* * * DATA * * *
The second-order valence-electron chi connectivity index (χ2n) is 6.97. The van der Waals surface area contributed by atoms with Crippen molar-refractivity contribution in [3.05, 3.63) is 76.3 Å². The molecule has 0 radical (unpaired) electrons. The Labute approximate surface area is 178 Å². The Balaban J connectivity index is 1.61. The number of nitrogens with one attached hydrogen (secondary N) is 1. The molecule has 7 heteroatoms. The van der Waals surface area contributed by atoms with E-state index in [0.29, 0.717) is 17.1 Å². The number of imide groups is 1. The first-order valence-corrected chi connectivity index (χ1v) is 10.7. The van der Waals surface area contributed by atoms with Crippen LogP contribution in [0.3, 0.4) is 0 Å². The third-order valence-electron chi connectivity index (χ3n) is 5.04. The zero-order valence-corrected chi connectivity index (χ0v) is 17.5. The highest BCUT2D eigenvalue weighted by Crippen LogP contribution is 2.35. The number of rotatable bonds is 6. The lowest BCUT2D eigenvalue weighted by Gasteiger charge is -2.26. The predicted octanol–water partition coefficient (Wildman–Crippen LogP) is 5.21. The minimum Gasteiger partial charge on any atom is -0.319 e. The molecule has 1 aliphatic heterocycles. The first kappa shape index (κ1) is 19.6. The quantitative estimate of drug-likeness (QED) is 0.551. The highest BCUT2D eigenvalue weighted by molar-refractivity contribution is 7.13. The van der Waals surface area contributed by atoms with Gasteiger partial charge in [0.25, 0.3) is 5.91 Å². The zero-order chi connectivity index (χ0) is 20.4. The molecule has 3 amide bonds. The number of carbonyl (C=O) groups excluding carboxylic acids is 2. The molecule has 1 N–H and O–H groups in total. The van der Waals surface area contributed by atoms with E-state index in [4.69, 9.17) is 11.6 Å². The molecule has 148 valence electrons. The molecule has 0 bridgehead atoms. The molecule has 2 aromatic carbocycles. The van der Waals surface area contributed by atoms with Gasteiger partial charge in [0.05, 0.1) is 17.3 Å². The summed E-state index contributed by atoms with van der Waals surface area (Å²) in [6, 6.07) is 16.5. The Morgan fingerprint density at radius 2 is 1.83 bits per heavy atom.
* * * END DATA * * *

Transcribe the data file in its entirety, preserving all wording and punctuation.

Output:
The second-order valence-electron chi connectivity index (χ2n) is 6.97. The van der Waals surface area contributed by atoms with Crippen molar-refractivity contribution in [3.05, 3.63) is 76.3 Å². The molecule has 0 radical (unpaired) electrons. The Labute approximate surface area is 178 Å². The Balaban J connectivity index is 1.61. The number of nitrogens with one attached hydrogen (secondary N) is 1. The molecule has 7 heteroatoms. The van der Waals surface area contributed by atoms with E-state index in [0.29, 0.717) is 17.1 Å². The number of imide groups is 1. The first-order valence-corrected chi connectivity index (χ1v) is 10.7. The van der Waals surface area contributed by atoms with Crippen LogP contribution in [0.3, 0.4) is 0 Å². The third-order valence-electron chi connectivity index (χ3n) is 5.04. The zero-order valence-corrected chi connectivity index (χ0v) is 17.5. The highest BCUT2D eigenvalue weighted by Crippen LogP contribution is 2.35. The number of rotatable bonds is 6. The lowest BCUT2D eigenvalue weighted by Gasteiger charge is -2.26. The predicted octanol–water partition coefficient (Wildman–Crippen LogP) is 5.21. The minimum Gasteiger partial charge on any atom is -0.319 e. The molecule has 1 aliphatic heterocycles. The first kappa shape index (κ1) is 19.6. The quantitative estimate of drug-likeness (QED) is 0.551. The highest BCUT2D eigenvalue weighted by molar-refractivity contribution is 7.13. The van der Waals surface area contributed by atoms with Gasteiger partial charge in [0.25, 0.3) is 5.91 Å². The zero-order chi connectivity index (χ0) is 20.4. The molecule has 3 amide bonds. The number of carbonyl (C=O) groups excluding carboxylic acids is 2. The molecule has 1 N–H and O–H groups in total. The van der Waals surface area contributed by atoms with E-state index in [4.69, 9.17) is 11.6 Å². The molecule has 148 valence electrons. The molecule has 0 bridgehead atoms. The molecule has 2 aromatic carbocycles. The van der Waals surface area contributed by atoms with Gasteiger partial charge in [0.05, 0.1) is 17.3 Å². The summed E-state index contributed by atoms with van der Waals surface area (Å²) in [6, 6.07) is 16.5. The Morgan fingerprint density at radius 2 is 1.83 bits per heavy atom.